He’s the fastest Paralympian in history; has won 17 gold medals at international level and he has competed in a number of mainstream international sprinting events.
Yet sprint runner Jason Smyth is legally blind. He was diagnosed at the age of eight, with Stargardt’s disease, a condition that affects his central vision and means he has less than 10 per cent sight.
The Derry-born 30-year-old can’t drive; he can’t travel abroad on his own and he can’t see the finishing line when he’s running a 10-second race. Running since the age of 15, when he joined the City of Derry running Club, he’s determined however that his disability will not deter him from achieving his goals.
“Everyone looks at what they can’t do,” says Jason. “But I really believe that we can do anything we want to if we really put our minds to it. It’s about cultivating the right mindset.”
So how do you cultivate the right attitude to motivate yourself against the odds – and how can we apply this to our own health and fitness goals?
Winning is not Easy
While his achievements might seem effortless to observers, every race Jason has run, involves a huge amount of commitment, training and an ongoing mental battle.
“People don’t see what goes on behind the scenes,” he explains. “It’s a constant battle between me and my head. You have to be mentally strong,” he adds. “And especially at those moments when you get knocked down.
“I firmly believe that anything in life which is worth something is hard. We shouldn’t expect it not to be.”
Our Health is our Wealth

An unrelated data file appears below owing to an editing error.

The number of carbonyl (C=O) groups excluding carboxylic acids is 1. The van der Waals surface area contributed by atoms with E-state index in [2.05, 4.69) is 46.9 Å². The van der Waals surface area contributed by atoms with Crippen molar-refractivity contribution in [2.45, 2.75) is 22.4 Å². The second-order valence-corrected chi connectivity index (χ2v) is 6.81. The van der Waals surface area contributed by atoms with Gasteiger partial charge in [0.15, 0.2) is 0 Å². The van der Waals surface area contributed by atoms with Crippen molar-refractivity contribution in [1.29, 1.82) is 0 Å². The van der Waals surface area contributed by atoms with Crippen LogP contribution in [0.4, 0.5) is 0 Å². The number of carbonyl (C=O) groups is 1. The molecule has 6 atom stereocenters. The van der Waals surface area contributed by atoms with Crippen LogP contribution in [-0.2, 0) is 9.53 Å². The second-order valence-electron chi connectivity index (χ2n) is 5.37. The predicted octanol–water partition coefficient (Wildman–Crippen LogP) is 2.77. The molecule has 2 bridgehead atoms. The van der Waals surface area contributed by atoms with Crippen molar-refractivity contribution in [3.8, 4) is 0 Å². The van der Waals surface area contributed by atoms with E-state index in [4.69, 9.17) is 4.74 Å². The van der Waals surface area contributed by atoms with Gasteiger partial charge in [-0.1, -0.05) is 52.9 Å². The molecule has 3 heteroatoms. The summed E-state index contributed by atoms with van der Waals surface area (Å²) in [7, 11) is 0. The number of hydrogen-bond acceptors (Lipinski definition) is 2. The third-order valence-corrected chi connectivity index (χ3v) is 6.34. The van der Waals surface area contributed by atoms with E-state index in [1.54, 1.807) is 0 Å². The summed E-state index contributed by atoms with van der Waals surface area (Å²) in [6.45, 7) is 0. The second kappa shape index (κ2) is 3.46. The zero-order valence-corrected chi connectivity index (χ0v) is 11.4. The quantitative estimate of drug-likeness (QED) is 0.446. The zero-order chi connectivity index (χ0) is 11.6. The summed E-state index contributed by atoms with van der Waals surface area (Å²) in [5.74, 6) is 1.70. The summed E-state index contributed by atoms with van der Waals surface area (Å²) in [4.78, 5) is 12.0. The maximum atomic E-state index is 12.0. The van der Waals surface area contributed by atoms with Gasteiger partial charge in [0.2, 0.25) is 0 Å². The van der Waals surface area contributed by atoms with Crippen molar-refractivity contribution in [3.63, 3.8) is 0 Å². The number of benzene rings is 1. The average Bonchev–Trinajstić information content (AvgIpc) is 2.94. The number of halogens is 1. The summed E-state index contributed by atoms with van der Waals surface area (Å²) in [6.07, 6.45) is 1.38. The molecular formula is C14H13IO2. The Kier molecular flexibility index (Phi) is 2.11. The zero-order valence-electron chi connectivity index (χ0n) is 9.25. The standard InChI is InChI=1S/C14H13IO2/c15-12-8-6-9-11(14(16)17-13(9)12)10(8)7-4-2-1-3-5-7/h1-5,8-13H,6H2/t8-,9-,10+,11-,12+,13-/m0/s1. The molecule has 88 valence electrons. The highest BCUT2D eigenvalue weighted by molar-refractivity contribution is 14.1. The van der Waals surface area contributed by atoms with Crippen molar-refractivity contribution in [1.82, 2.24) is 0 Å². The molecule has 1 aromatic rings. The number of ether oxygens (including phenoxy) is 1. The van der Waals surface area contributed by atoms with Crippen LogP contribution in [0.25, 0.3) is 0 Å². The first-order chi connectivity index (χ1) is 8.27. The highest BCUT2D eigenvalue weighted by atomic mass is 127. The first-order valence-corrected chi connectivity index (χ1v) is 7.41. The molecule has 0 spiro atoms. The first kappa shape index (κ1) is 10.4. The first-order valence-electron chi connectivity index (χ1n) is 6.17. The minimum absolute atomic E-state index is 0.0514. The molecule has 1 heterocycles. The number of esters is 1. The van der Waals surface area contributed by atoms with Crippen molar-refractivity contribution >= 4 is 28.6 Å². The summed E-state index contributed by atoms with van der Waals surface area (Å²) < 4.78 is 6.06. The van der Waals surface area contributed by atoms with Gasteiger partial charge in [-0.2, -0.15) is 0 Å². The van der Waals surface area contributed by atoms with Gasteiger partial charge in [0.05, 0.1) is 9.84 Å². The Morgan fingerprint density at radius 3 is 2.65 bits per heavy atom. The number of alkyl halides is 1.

For Jason, it’s not just a mental challenge however. It’s essential that his body is in peak condition when he’s competing. He therefore cultivates what he calls a ‘sensible’ attitude towards his health. He doesn’t drink, he doesn’t smoke, he gets plenty of sleep and he eats a balanced diet. “Never underestimate the importance of your health,” he says. “If you’re physically healthy, it makes you more likely to be mentally positive and ultimately more productive.”
It’s important to set goals when exercising says Jason. “Always have a long term and a short-term target to work towards,” he comments. “You’re more likely to achieve something if you can visualise it.”
Everyone is Different:
While sprinting is most definitely his talent, Jason points out that different types of exercise suit different people. “What works for me, won’t work for someone else,” he says. “So, it’s essential to find the type of exercise that suits you. It has to be something that you enjoy which means you’re more likely to keep doing it.”
Consistency is Everything:
“There will always be some days which are harder than others, but in general it’s essential to be consistent if you want to see results,” says Jason. “I once calculated, that in order to win one 10-second Paralympic race for example, I had to work out for approximately 5,000 hours over a period of five years.”
Don’t Feel Sorry for Yourself:
While it might be tempting to give in to self-pity, no matter what your situation it won’t get you anywhere he says. “We all have problems in life and it’s easy to slip into the ‘Why me?’ mentality. But it won’t help you in the long run. Aim to have a positive mental attitude instead.
Cultivate a Positive Mental Attitude:
Instead of focusing on what you can’t do, Jason says we should concentrate on what we can achieve. He credits his parents - Lloyd and Diane Smyth and also his first coach – Stephen Maguire for helping him in this respect. “I’ve had great support over the years,” he adds. “What’s more, my achievements in sport have confirmed my belief that anything is possible.”